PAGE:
Designation Weddings are super fun to shoot and it’s always exciting to travel to a new location, but there are a few dos and don’ts that I’ve leaned over the years. Here are 10 tips when shooting a Destination Wedding that will help you get started.
1. I can’t stress this enough – Never part with your gear! I think this is probably a no-brainer for most professional photographers, but it’s worth mentioning. I’ve seen some miserable travelers with lost checked luggage, and I can’t even imagine what it would be like as a Wedding Photographer with missing gear. There’s not always a camera store where you’re flying, and even if there is, there’s not always time. Although I prefer to arrive a day or so before my scheduled shooting time (usually at least two days before the actual wedding day), I have gone straight from the airport to the hotel, to shooting within a few hours of arrival. So making sure your gear is with you at all times is an absolute must!
2. Along those lines however, if you are traveling Internationally, you might run into some taxation issues if you have too much gear on you. Think about what you want to do/say ahead of time. You can pay the tax (for working in that country) or you can come up with an excuse like ‘one of the cameras is for a friend you are meeting’, or ‘you’re worried about one of your camera breaking so you brought two’. Just be ready to answer questions, whichever route you decide to take.
3. Pack your shooting outfit in your carry-on. Okay guys, I made the mistake of not doing this once – and that was the first and only time that my luggage got lost! I arrived at 10:30pm and had another 2 hour drive to my destination in the middle of nowhere, and there wasn’t anywhere to buy an outfit to wear. It was not my favorite moment. I ended up making friends with someone who literally lent me some of their clothes to wear – so that I didn’t have to show up to the wedding in jeans! That was a close call and I learned my lesson!!
4. Double check your gear – make sure you’ve got extra batteries, memory cards/film, card reader, backup cameras, etc. Also, if you shoot digital, bring an external hard drive to backup your cards before you travel home. You want to travel as light as possible, but some things are absolutely worth bringing. Again, there’s not always access to a camera store, so you need to bring everything you need with you from home.
5. If you are traveling Internationally, don’t forget to pack power convertors or International plugs if you need them for the country you are traveling to.
6. Double, triple check your departure/flight times! Ok, this is really embarrassing but I actually missed a flight once for a destination wedding! Luckily, I had scheduled my arrival time an entire day early before I was to being shooting but this was not ideal and it was super scary! There were no more flights that day, so I had to wait 18hours for the next flight!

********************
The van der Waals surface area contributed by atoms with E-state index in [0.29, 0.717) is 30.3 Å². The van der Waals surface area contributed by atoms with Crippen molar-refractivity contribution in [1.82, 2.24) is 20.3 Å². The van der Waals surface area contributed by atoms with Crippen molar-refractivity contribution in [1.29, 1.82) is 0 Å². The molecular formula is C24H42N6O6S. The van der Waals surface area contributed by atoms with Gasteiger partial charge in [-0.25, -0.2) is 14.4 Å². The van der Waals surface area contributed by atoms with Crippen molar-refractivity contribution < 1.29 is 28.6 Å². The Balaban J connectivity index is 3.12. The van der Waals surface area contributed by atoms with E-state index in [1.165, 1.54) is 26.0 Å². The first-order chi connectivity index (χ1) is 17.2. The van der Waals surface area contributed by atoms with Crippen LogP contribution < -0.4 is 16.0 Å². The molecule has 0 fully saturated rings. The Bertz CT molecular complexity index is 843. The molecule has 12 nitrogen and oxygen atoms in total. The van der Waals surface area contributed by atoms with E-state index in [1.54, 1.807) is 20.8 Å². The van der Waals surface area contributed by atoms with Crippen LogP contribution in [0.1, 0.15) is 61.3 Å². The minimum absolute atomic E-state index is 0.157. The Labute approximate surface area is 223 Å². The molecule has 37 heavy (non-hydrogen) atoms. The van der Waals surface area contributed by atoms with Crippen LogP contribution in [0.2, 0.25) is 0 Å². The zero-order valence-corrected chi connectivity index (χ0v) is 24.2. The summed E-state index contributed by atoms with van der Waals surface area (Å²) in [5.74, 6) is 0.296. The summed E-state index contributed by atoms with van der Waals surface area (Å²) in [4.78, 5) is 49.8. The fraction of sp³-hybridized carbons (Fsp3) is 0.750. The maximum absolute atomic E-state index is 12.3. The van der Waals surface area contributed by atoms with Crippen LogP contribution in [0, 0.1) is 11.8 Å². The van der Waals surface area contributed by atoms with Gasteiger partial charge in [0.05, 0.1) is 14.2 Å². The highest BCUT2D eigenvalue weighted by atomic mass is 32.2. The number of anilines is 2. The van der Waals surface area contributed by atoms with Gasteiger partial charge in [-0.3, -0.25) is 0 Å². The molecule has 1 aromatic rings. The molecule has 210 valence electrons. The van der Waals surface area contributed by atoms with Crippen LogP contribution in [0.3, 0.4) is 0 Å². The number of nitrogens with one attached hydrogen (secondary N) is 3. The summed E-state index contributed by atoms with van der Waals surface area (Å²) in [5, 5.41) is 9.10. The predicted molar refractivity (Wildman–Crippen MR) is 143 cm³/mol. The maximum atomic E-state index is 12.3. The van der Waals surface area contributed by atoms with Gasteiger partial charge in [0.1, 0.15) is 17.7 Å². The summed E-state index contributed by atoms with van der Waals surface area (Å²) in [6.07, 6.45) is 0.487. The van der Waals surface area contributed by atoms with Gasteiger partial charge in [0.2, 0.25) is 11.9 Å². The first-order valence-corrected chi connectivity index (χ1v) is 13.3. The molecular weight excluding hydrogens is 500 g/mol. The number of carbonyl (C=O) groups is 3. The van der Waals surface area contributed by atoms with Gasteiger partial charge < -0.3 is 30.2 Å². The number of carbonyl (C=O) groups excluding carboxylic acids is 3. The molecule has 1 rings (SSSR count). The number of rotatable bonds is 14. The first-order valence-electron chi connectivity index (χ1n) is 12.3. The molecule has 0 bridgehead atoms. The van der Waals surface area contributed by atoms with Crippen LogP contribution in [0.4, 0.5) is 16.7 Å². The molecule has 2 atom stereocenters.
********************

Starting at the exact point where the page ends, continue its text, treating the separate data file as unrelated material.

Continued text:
7. Research the area you’re traveling to. Is there a cool place that’s not on the beaten tourist track that you can bring your couple to for photos? I find that most couples are into adventure and are excited to take photos in a once-in-a-lifetime location.
8. Have a printed copy with you of all directions, locations, timelines, etc. There was one time that I was unable to access the Internet/email and I was really glad I had printed all that stuff out ahead of time.
9. I know I keep talking about your gear, but it’s not only your livelihood, it could also mean a lawsuit if something happens to someone’s wedding images. Make sure that your gear is safe, even in your hotel room. If there is a safe, use it for your cards/film. If not, make sure that your gear and photos are safe in your hotel room.
10. This depends on your style, but I find it much more rewarding for myself and my couples, when I actually hang out with them and capture real moments throughout our stay. I tell couples that we’ll do multiple mini (10 minute) shoots throughout the days that we are there in a more spontaneous fashion – like when the light is perfect, or I see a perfect shot. I like to work off of what I’m already given, but to make a ‘perfect shot’ usually, some direction is needed (not always – and when this happens, I’m a happy happy girl!). What I mean by this is, if they are hanging out by the pool and I see a cute photo to be had, I might have a friend in the background move, or I might slightly change the angle of their bodies to create a more flattering look, but I usually see the shot with my eye and creative mind first, and then tweak it to make it work for the camera. I mean, who doesn’t want amazing, editorial shots of themselves in an incredible location on their wedding week/weekend! But, I’m also very mindful of people’s time and relaxation and am good at keeping it balanced, so that they don’t constantly feel like they are having to take photos.
10.5 Lastly, Have FUN!!!
Thank you for reading my post and I hope these 10 tips for shooting a destination wedding were helpful! And please leave a comment below with other tips you’ve learned through your experience shooting destination weddings!
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